Source: First Post
By Reham Khan, who is a journalist, child rights activist, and single parent in Pakistan. She authored ‘Reham Khan’, an autobiography
Just as Pakistan was sailing on a high last week with its “umda (excellent)” chai diplomacy, the PTI minister of culture for Punjab had to spoil it all by abusing Hindus and their faith in the most vulgar fashion imaginable.
There was an immediate uproar among the ever-vigilant Pakistani Twitterati, widespread condemnations followed. I had the misfortune of hearing not only this minister’s views on more than one occasion but also those of his leader, so was not in the least surprised.
One could say the said minister could be relied on for routinely making bigoted remarks on pretty much everything, from gender to faith to personal attacks on opponents.
In fact, my first ugly encounter with him was on a talk show on Capital TV in 2014 where he was bullying fellow women panellists. The public outrage at his behaviour and my firm snubbing resulted in the transcript of the show being sent to the party leadership.
This show led to one of my many arguments with Imran before he proposed. Later as his wife, I was privy to the fact that Fayyaz ul Hassan Chohan’s TV appearances were privately cheered on by Imran. A call of appreciation by Imran usually followed the PTI tiger’s obnoxious TV appearances.
The first time Imran slipped into my consciousness was from PTV’s iconic comedy show 50/50, starring the legendary Ismail Tara. There was a poem about the cricketer that linked the Bollywood actor Zeenat Amaan to him.
Raised in a household where sex and boys were never discussed, I didn’t really fully understand at the time. All I knew was that there was this cricketer whose link-ups with women were very much the reason for his fame. Other gifted cricketers have not actively promoted a playboy image. Even Boom Boom Afridi, who I know for a fact has a huge female following for his looks, has never flaunted this heart-throb image. Instead, Lala has opted for a family-man image.
So imagine my surprise when during my first meeting with Imran — in January 2013 — after I had briefed a completely clueless Imran about the horrific rape of the physiotherapy intern in Delhi, which had grabbed world headlines, I was told by the playboy that it was because Bollywood showed women in skimpy clothes that the masses were frustrated.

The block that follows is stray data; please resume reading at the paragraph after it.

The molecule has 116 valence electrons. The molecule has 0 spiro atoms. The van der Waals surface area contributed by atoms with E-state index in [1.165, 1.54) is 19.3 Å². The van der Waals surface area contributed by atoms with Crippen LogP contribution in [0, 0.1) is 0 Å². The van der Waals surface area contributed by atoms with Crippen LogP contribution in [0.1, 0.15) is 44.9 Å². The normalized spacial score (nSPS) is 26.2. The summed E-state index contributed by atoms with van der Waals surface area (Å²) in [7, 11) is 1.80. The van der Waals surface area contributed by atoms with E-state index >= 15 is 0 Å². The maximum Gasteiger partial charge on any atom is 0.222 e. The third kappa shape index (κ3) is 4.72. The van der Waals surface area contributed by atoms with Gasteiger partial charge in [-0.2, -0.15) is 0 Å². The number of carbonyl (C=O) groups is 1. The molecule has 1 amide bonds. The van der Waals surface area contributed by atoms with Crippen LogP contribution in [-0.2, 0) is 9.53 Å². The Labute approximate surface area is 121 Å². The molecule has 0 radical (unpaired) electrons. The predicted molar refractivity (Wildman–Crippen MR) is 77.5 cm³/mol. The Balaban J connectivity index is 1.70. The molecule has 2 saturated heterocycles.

I looked in bewilderment from the leader to the chief of staff, who simply nodded in agreement.
How could a man who had an Oxford degree, albeit in 3rd class, played most of his life in the West and partied hard with the media elite of the world say something like that?
How could he associate the length of a woman’s skirt with rape?
Of course, I had no idea how many more contradictions I would find in his private life and public rhetoric in the years to come. At the time, I dismissed it as a dumb comment by a not-so-bright sportsman.
Fast forward to the fall of 2014. After six months of persistent wooing by Imran and a few serious arguments later, I found myself married to him in October. Contrary to what was written about our personal relationship, we had no personal disagreements but his repertoire of racist jokes and cliches would frequently generate a raised eyebrow from me. Especially since I have raised my children in a politically correct environment.
It is unthinkable in my household to use derogatory words for individuals of other racial or religious origin. Imagine my horror when Imran would routinely use words for Christians and Hindus at the dinner table which my children had never even heard. Imran derived great pleasure from torturing me once he discovered my discomfort. He joked about how he was in the middle of typing the derogatory term during the dharna on the Minority Day when he was called to give his speech.